Religious sculptures in Albay seen to draw over 100,000 pilgrims during Holy Week
LIGAO CITY — The life-sized sculptures depicting the life and sacrifice of Jesus Christ are expected to draw more than 100,000 pilgrims this Holy Week to this city, now that travel restrictions imposed during the past three years due to the pandemic have been lifted.
Mayor Fernando Gonzalez said everything, particularly security and safety measures, is in place for the influx of pilgrims that would troop to Kawa-Kawa Hill and Nature Park in Barangay Tuburan.
The estimate of more than 100,000 pilgrims is based on past records of visitors every Holy Wednesday until Easter Sunday, when the number would at times triple, before the pandemic caused lockdowns and travel restrictions in 2020 and 2021. In 2022, Gonzalez said there were still less than 100,000 visitors amid low vaccination rates against COVID-19.
With the return of pilgrims to the site dedicated to the Roman Catholic Lenten tradition of following the “Way of the Cross,” medical stations and tourist assistance desks are scattered in the 25-hectare nature park. The Way of the Cross is a traditional devotion in honor of the life, death, and resurrection of Jesus.
Free rides will also be offered for elders and persons with disability.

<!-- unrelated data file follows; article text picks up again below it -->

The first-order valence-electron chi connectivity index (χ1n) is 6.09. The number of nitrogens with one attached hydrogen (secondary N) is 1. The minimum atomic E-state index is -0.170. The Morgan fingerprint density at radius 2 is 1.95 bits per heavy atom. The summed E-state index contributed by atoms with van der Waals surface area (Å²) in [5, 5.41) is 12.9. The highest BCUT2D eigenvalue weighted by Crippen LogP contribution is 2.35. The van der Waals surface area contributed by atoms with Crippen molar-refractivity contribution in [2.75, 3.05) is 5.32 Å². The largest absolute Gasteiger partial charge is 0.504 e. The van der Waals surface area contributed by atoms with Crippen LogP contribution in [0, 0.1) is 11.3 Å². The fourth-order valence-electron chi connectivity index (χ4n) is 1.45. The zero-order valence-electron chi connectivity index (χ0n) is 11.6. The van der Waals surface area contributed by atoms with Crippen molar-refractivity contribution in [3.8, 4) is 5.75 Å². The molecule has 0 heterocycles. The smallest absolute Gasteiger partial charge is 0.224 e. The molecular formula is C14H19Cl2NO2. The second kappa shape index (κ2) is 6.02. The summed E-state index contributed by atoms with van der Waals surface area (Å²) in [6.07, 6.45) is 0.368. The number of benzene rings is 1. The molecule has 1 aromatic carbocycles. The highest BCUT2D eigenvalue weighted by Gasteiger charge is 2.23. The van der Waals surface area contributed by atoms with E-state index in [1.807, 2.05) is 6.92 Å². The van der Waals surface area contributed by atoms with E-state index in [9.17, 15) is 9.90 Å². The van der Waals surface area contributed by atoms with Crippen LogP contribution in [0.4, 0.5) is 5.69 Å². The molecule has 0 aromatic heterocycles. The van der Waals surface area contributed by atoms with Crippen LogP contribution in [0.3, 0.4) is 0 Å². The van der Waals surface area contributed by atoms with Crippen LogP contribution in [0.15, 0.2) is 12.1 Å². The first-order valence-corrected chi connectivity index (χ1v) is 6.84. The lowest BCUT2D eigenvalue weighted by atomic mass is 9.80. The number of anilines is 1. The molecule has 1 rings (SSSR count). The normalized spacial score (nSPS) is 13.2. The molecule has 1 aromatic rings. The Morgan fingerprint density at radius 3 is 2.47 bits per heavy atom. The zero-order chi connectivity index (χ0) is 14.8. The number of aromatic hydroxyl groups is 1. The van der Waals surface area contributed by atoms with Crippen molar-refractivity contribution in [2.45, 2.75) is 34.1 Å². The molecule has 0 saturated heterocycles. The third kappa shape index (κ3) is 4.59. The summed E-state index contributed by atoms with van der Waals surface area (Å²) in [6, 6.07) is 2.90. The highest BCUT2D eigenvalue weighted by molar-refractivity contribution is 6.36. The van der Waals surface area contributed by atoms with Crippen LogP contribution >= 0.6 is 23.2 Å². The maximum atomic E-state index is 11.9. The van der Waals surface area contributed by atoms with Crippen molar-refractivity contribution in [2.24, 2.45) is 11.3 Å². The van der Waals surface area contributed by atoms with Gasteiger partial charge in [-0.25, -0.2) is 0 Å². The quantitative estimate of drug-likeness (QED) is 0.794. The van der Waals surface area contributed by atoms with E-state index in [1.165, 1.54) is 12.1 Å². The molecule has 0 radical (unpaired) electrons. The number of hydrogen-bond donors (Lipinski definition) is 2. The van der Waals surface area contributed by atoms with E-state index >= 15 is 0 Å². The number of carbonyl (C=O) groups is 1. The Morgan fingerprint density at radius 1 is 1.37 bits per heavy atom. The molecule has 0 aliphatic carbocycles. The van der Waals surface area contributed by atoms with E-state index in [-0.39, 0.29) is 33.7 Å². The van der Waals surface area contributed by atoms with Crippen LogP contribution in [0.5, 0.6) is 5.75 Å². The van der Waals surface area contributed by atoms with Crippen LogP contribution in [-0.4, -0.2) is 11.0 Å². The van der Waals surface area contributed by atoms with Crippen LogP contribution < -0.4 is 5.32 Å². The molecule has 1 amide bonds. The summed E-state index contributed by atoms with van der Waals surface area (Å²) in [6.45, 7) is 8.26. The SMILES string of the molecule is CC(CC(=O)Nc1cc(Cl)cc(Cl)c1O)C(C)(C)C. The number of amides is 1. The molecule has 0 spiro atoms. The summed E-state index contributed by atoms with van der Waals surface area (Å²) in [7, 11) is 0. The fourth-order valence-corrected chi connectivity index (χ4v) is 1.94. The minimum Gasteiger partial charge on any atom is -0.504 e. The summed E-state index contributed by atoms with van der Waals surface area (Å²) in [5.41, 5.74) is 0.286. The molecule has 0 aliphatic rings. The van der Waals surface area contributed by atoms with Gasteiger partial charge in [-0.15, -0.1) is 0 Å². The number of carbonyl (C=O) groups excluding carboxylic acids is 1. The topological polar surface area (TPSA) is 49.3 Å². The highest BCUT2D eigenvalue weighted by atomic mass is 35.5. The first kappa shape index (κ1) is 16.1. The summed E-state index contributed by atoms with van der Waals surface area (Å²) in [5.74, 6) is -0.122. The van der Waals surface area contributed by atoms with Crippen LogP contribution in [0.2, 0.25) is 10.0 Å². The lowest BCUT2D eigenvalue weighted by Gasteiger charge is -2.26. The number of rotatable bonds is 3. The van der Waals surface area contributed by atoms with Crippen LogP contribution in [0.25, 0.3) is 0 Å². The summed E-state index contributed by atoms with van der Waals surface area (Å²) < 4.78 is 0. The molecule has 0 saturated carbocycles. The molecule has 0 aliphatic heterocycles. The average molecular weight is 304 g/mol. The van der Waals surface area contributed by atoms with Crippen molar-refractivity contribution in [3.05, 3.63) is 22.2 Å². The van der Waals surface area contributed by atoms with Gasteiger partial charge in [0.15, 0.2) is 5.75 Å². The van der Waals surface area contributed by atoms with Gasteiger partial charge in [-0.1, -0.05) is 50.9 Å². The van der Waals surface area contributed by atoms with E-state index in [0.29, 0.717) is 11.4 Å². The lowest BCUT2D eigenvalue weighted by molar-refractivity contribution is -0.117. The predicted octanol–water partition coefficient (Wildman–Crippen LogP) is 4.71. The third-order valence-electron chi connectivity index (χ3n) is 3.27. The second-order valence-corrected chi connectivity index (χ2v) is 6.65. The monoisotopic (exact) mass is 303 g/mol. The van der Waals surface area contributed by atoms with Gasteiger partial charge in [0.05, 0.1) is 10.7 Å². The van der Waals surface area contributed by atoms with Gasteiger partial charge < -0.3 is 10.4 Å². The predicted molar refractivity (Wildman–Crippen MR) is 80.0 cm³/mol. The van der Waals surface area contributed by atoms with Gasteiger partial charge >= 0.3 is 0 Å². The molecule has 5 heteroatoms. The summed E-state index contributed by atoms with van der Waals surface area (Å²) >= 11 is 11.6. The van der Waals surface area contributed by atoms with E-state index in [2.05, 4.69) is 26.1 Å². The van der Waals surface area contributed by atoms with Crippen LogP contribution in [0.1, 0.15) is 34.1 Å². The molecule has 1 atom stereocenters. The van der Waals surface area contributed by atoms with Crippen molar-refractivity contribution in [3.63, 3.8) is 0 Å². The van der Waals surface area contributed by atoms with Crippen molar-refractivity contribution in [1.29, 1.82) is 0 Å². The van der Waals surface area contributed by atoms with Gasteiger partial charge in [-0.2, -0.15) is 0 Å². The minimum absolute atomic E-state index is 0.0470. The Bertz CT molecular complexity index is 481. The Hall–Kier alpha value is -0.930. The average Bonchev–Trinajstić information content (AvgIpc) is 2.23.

“There are no specific guidelines to be followed. Just observe the proper good conduct and behavior and respect for fellow devotees,” Gonzalez told the Inquirer in a chat message on Wednesday.
Place for prayer
Lieutenant Colonel Ruel Pedro, officer-in-charge of Ligao City police, said traffic re-routing was enforced from the entrance to the exit of Kawa-Kawa Hill and Nature Park to prevent clogging of vehicles on the national highway this Holy Week.
Teresita Borja, 88, a resident of Magarao town in Camarines Sur province, went to the popular pilgrim site to do the Way of the Cross on Wednesday to avoid the huge crowd expected this weekend.
“This is my first time and upon stepping on the ground, I really felt the presence of the Lord. I asked my grandchildren to bring me here so I can say a prayer, particularly for my good health and, of course, for lasting peace on Earth,” Borja said in an interview.
She said the life-sized sculptures of Jesus Christ, the disciples, the Virgin Mary and the other Bible characters were almost made to perfection.
For Dennis Gomez, a resident of Naga City, visiting Kawa-Kawa Hill during Holy Week is very meaningful for him and his family as it is also a time for bonding.
“It’s serene and cool because of the many trees surrounding the place. Very perfect stress-buster [after] the busy life in the city,” Gomez said.
The 250-meter-high Kawa-Kawa Hill, known as “the hill without a hilltop,” was first opened to the public in 2008.
The hill has an 836-meter crater rim where the life-sized sculptures of the 14 Stations of the Cross depicting the Passion of Christ are installed, connected by a series of stairs that visitors would climb while reflecting on the journey.
At the crater, a circular flowerbed is full of hundreds of blossoms from different types of flowering plants.
Holy Masses are celebrated at the Divine Mercy Monastery at the foot of Kawa-Kawa Hill. The monastery is run by nuns from the Carmelite Order of the Holy Trinity.
A five-hectare bambusetum with 38 species of bamboo is also found in the place. A stone church building covered with bamboo and wishing well also attract visitors to the bambusetum.